Take the 2-minute tour ×
Stack Overflow is a question and answer site for professional and enthusiast programmers. It's 100% free, no registration required.

I am working on existing code that uses CGI::FormBuilder, and I've gone through all of the documentation to see how this might work, and I'm not 100% convinced that it will. The code has several free-form fields and 3 buttons: Update, Cancel and Test. The test button sends an email using settings entered into the fields.

In the JS for the form, I use an ajax call when "Test" is clicked so that the perl code in the form executes. The update and cancel buttons return like the form is supposed to when it is submitted. The reason for this is that when the test email is sent, I don't want the user to be taken to a returned page, but remain on the form with the values intact, so that if the values are correct, the user does not have to re-enter them when they want to update the actual values (which updates the values in my DB). Apparently, since the form isn't being "submitted," the values that it attempts to use on this "test" are the values loaded into the form with the page opens - it isn't using the values the user input before hitting the test button. Is there a way to make this happen?

Long question short: with CGI::FormBuilder, can I get the values currently in the fields via PERL without submitting the page? Thanks!

share|improve this question
    
There's no Perl code in the form. If you make an AJAX call with your 'test' button, it will go to some other script which then is being executed. This probably is the same program that generates the form (as CGI::FormBuilder lets you access the submitted values). You will need to show some code that reproduces your problem as it's hard to understand what the problem is. It could just boil down to your 'update' button not being of the submit type. But it could be something else entirely. So please, show some code. –  simbabque Jan 30 '13 at 21:48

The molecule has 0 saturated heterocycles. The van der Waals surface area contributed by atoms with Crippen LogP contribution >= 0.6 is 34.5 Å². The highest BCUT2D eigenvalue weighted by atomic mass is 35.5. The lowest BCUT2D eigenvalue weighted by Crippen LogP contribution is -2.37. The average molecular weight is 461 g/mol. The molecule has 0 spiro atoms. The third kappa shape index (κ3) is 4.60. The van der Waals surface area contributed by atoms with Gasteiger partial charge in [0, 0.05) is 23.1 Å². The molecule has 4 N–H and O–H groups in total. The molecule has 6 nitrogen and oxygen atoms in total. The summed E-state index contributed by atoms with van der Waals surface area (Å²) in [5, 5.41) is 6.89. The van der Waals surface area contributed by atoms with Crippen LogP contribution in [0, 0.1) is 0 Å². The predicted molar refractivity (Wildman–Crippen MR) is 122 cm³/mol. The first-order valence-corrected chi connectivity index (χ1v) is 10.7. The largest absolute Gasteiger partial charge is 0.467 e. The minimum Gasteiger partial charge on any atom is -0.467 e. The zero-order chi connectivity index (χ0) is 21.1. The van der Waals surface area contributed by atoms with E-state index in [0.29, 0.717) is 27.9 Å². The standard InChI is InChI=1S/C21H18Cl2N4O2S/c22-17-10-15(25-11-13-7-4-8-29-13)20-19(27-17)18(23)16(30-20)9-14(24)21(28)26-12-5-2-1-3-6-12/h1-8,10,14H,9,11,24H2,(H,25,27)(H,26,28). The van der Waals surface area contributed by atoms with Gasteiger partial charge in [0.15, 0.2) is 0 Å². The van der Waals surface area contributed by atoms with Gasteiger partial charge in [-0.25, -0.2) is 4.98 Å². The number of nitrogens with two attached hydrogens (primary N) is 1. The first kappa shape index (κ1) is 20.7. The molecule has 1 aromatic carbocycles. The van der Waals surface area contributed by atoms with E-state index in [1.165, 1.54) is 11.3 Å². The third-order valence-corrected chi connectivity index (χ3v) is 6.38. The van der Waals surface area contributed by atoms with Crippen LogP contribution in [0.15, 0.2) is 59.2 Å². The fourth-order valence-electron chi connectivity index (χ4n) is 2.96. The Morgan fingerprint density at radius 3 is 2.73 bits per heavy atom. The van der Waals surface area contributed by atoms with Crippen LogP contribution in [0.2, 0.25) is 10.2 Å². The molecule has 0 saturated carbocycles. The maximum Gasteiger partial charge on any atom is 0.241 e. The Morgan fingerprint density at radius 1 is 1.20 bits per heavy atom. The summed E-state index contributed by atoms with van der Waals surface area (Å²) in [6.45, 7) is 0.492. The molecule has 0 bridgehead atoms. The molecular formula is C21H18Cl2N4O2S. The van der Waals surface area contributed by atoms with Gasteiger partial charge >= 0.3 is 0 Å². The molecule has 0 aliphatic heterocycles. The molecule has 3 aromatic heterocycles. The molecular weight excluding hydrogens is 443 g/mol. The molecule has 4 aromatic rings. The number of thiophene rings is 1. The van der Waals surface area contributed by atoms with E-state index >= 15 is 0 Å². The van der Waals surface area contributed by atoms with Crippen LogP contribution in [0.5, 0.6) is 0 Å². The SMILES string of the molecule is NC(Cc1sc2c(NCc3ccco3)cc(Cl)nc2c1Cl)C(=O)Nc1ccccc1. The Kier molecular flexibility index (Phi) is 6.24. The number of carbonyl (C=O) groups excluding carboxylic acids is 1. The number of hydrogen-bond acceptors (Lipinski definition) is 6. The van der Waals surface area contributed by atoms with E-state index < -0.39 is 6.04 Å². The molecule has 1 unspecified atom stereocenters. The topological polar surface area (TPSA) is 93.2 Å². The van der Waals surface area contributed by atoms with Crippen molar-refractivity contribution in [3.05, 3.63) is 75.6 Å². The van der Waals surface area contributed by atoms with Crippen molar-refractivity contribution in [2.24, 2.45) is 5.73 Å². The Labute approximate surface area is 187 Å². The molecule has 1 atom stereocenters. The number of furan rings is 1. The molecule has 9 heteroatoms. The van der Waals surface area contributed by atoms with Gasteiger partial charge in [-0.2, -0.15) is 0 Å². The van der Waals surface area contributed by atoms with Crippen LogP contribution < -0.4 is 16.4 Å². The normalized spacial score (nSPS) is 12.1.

2 Answers 2

up vote 1 down vote accepted

Short answer: yes.

Medium answer: Yes. You can use javascript in the page to send information to your server side application.

Long answer:

You seem to have some confusion about how server and client side code interact with webpages. This is pretty common. Many people expect their to be some kind of communication between the rendered page and the program that generated it. AJAX and related technologies blur the lines here and make things more confusing.

Here's a timeline of a simple, old-school CGI form:

  • Client requests page. Server receives page request. Server dispatches to CGI script.
  • Server executes CGI script.
  • Server sends result of CGI script to client.
  • Client renders script results.
  • User fills out form.
  • User clicks "Submit". Client requests page with parameter information (details vary with type of request, form configuration).'
  • Server receives page request.
  • Server dispatches to CGI script.
  • Server executes CGI script. Server sends result of CGI script to client. Client renders script results.

Each message from the Client is handled separately.

AJAX lets you send messages to the server and get the response without clearing the currently loaded page.

So, just throw some javascript code into the html, and set up an onModify handler that will make an AJAX request and pass data back to the server. The AJAX request is just another HTTP request, just like those above, but it runs in the backgound. All you need to do is catch the submitted data and respond. Your javascript needs to catch the response and do something with it.

share|improve this answer

Answer to the short question is "No".

Answer to the long question is "Yes".

All you need to have two "Submit" buttons: "Submit" and "Test". The submit by Test will send form to the CGI and CGI will only validate the fields' values and render same form with same values back and message if there is an error in fields.

share|improve this answer

Your Answer

 
discard

By posting your answer, you agree to the privacy policy and terms of service.

Not the answer you're looking for? Browse other questions tagged or ask your own question.